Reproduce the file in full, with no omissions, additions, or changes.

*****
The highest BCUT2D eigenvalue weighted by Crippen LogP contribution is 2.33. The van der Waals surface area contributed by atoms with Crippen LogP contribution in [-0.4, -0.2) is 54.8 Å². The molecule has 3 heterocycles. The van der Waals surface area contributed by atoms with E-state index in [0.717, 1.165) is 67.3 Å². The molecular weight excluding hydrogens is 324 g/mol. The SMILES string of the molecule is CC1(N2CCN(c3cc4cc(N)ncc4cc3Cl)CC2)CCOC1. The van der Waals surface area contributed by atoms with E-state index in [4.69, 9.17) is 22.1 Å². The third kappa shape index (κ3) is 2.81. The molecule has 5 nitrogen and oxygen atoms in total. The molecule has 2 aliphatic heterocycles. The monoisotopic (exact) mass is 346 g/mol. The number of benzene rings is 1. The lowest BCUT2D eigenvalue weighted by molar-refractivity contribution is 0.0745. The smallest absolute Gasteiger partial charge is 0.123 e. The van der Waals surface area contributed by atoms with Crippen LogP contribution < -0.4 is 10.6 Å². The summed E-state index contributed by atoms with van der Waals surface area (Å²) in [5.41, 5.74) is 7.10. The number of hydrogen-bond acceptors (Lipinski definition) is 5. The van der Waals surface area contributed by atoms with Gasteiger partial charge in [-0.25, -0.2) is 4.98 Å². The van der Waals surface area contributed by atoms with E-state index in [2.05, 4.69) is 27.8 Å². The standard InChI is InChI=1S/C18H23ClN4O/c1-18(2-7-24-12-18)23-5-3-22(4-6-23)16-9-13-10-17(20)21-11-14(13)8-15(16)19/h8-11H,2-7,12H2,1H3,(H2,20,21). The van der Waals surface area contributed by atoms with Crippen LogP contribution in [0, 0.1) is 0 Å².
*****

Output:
The highest BCUT2D eigenvalue weighted by Crippen LogP contribution is 2.33. The van der Waals surface area contributed by atoms with Crippen LogP contribution in [-0.4, -0.2) is 54.8 Å². The molecule has 3 heterocycles. The van der Waals surface area contributed by atoms with E-state index in [0.717, 1.165) is 67.3 Å². The molecular weight excluding hydrogens is 324 g/mol. The SMILES string of the molecule is CC1(N2CCN(c3cc4cc(N)ncc4cc3Cl)CC2)CCOC1. The van der Waals surface area contributed by atoms with E-state index in [4.69, 9.17) is 22.1 Å². The third kappa shape index (κ3) is 2.81. The molecule has 5 nitrogen and oxygen atoms in total. The molecule has 2 aliphatic heterocycles. The monoisotopic (exact) mass is 346 g/mol. The number of benzene rings is 1. The lowest BCUT2D eigenvalue weighted by molar-refractivity contribution is 0.0745. The smallest absolute Gasteiger partial charge is 0.123 e. The van der Waals surface area contributed by atoms with Crippen LogP contribution < -0.4 is 10.6 Å². The summed E-state index contributed by atoms with van der Waals surface area (Å²) in [5.41, 5.74) is 7.10. The number of hydrogen-bond acceptors (Lipinski definition) is 5. The van der Waals surface area contributed by atoms with Gasteiger partial charge in [-0.25, -0.2) is 4.98 Å². The van der Waals surface area contributed by atoms with E-state index in [2.05, 4.69) is 27.8 Å². The standard InChI is InChI=1S/C18H23ClN4O/c1-18(2-7-24-12-18)23-5-3-22(4-6-23)16-9-13-10-17(20)21-11-14(13)8-15(16)19/h8-11H,2-7,12H2,1H3,(H2,20,21). The van der Waals surface area contributed by atoms with Crippen LogP contribution in [0, 0.1) is 0 Å².